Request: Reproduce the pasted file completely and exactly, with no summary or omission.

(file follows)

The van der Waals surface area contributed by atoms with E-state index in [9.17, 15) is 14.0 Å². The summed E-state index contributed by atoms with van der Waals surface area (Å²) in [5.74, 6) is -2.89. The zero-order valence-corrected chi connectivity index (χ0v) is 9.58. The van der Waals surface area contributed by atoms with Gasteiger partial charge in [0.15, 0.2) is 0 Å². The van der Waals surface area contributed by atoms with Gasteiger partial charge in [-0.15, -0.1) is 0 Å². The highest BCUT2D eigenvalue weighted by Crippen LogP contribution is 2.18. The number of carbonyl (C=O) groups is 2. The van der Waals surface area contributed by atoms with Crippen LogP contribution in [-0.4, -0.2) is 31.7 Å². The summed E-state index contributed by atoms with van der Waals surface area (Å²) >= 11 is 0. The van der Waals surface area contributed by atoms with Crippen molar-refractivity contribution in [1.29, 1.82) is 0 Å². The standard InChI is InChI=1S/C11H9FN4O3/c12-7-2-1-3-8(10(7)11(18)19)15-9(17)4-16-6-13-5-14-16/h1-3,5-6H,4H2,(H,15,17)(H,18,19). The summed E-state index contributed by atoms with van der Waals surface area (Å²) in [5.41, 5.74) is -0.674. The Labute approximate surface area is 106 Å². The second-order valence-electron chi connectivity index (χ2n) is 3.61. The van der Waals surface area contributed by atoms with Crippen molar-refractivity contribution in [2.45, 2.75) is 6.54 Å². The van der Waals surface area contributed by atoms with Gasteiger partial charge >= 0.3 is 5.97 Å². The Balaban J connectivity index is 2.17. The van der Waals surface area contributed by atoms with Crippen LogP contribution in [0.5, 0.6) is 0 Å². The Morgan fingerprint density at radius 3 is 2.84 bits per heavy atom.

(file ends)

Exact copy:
The van der Waals surface area contributed by atoms with E-state index in [9.17, 15) is 14.0 Å². The summed E-state index contributed by atoms with van der Waals surface area (Å²) in [5.74, 6) is -2.89. The zero-order valence-corrected chi connectivity index (χ0v) is 9.58. The van der Waals surface area contributed by atoms with Gasteiger partial charge in [0.15, 0.2) is 0 Å². The van der Waals surface area contributed by atoms with Gasteiger partial charge in [-0.15, -0.1) is 0 Å². The highest BCUT2D eigenvalue weighted by Crippen LogP contribution is 2.18. The number of carbonyl (C=O) groups is 2. The van der Waals surface area contributed by atoms with Crippen LogP contribution in [-0.4, -0.2) is 31.7 Å². The summed E-state index contributed by atoms with van der Waals surface area (Å²) >= 11 is 0. The van der Waals surface area contributed by atoms with Crippen molar-refractivity contribution in [1.29, 1.82) is 0 Å². The standard InChI is InChI=1S/C11H9FN4O3/c12-7-2-1-3-8(10(7)11(18)19)15-9(17)4-16-6-13-5-14-16/h1-3,5-6H,4H2,(H,15,17)(H,18,19). The summed E-state index contributed by atoms with van der Waals surface area (Å²) in [5.41, 5.74) is -0.674. The Labute approximate surface area is 106 Å². The second-order valence-electron chi connectivity index (χ2n) is 3.61. The van der Waals surface area contributed by atoms with Crippen molar-refractivity contribution in [2.45, 2.75) is 6.54 Å². The van der Waals surface area contributed by atoms with Gasteiger partial charge >= 0.3 is 5.97 Å². The Balaban J connectivity index is 2.17. The van der Waals surface area contributed by atoms with Crippen LogP contribution in [0.5, 0.6) is 0 Å². The Morgan fingerprint density at radius 3 is 2.84 bits per heavy atom.